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A bacterial gene shuts down the cell's own protein synthesis, which sends the bacterium into dormancy and allows it to outlast antibiotics.
January 1, 2014|
E. Germain et al., “The molecular mechanism of bacterial persistence by HipA,” Molecular Cell, 52:248-54, 2013.
In any given colony of, say, one million bacterial cells, there are bound to be one or two individuals that will survive an onslaught of antibiotics. The phenomenon, first identified in the 1940s, is called bacterial persistence or multidrug tolerance. Unlike antibiotic resistance, which results from a genetic alteration that renders a bacterium invulnerable to particular drugs, persistence derives from a sort of cellular sleep. Normal cellular functions shut down, giving antibiotics—which typically target active processes, such as translation or transcription—nothing to attack.
Bacteria capable of persistence have dueling protein pairs—a toxin and an antitoxin. The toxin forces the cell into a dormant state, and the antitoxin reverses the inhibition and revives the cell. HipA was the first toxin gene identified in E. coli, and its induction can halt replication, transcription, and translation. A few years ago, Richard Brennan, now at Duke University, and his colleagues published evidence that HipA acts by phosphorylating the translation factor EF-Tu, thereby stopping its activity and halting protein synthesis. “But this was not very consistent with some observations” from other studies of HipA’s effects on transcription and replication, says Nikolay Zenkin, a molecular biologist at Newcastle University, “and we started to dig deeper.”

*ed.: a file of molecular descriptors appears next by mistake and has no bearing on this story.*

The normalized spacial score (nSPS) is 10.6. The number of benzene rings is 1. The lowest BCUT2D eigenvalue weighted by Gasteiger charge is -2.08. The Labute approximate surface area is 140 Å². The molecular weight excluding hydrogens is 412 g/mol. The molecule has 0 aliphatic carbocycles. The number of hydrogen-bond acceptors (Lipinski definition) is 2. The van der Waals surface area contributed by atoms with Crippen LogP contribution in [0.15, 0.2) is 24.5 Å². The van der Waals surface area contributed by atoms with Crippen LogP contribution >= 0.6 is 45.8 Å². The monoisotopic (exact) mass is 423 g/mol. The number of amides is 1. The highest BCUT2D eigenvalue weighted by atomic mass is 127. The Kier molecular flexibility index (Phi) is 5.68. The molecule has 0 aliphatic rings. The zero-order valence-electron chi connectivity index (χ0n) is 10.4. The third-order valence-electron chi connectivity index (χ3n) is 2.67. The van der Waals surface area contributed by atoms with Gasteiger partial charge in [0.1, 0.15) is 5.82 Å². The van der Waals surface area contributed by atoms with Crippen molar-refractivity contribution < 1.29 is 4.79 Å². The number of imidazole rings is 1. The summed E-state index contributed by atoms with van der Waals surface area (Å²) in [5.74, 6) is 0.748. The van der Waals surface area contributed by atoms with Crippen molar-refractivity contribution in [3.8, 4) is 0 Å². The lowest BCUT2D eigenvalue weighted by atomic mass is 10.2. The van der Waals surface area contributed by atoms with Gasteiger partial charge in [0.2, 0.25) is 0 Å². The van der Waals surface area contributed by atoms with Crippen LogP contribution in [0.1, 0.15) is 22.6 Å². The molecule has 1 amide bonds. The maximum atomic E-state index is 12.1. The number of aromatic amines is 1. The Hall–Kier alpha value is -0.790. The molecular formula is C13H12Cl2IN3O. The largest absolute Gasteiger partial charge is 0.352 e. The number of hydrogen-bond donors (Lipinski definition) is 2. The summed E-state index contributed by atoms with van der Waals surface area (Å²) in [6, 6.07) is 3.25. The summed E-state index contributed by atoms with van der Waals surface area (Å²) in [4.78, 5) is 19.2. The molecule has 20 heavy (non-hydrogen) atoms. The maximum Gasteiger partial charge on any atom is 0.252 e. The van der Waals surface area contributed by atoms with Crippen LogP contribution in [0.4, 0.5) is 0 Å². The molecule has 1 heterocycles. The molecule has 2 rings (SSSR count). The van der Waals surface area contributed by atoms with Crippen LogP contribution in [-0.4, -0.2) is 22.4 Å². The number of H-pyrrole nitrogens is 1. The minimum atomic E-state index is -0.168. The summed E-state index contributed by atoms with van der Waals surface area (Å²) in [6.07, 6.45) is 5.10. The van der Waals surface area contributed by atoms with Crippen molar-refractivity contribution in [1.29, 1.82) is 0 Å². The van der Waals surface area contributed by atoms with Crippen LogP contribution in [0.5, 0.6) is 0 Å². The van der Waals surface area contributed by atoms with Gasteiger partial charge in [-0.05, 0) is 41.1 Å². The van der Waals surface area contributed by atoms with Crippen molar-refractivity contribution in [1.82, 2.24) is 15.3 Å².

Zenkin and his colleagues screened bacteria that overexpressed various genes to find those genes that would counter the effects of HipA. One gene—gltx—was up to the task. Cells overexpressing gltx continued to thrive, despite the presence of HipA. “Then everything made sense straightaway,” says Zenkin. It turns out that the gene’s product, a protein called glutamyl-tRNA synthetase (GltX), is important for protein synthesis.
GltX facilitates protein translation by adding an amino acid to transfer RNA (tRNA). Zenkin’s team went on to show that overproduction of HipA in vivo leads to phosphorylation of GltX, and in vitro this phosphorylation by HipA blocks GltX from adding the amino acid glutamic acid to the tRNA. As a result, protein synthesis grinds to a halt. “I can believe that [GltX] is a target, but I’m not convinced it’s the only target yet,” says Brennan, who was not involved with Zenkin’s work.
Like EF-Tu, GltX is involved in translation, but Zenkin’s team proposes a mechanism by which this pathway also locks down transcription and replication: when GltX is phosphorylated by HipA, uncharged tRNAs clog up the ribosome where they would ordinarily deliver amino acids during the construction of a protein. The tRNA traffic jam then stimulates the production of guanosine pentaphosphate, also known as (p)ppGpp, a so-called alarmone. “This triggers this big cascade of events that leads to shutting down of all essential processes in the cell, like replication, transcription, and as a result leads to dormancy,” says Zenkin. To test their claim, the researchers deleted proteins involved in the synthesis of the alarmone and found that bacterial persistence dropped considerably.
While the findings help explain how persister bacteria come about, they don’t point to a clear target to make antibiotics more effective. “The problem here is E. coli has 12 toxins, some will say more,” says Zenkin. “You could imagine you would have to inactivate all of them.”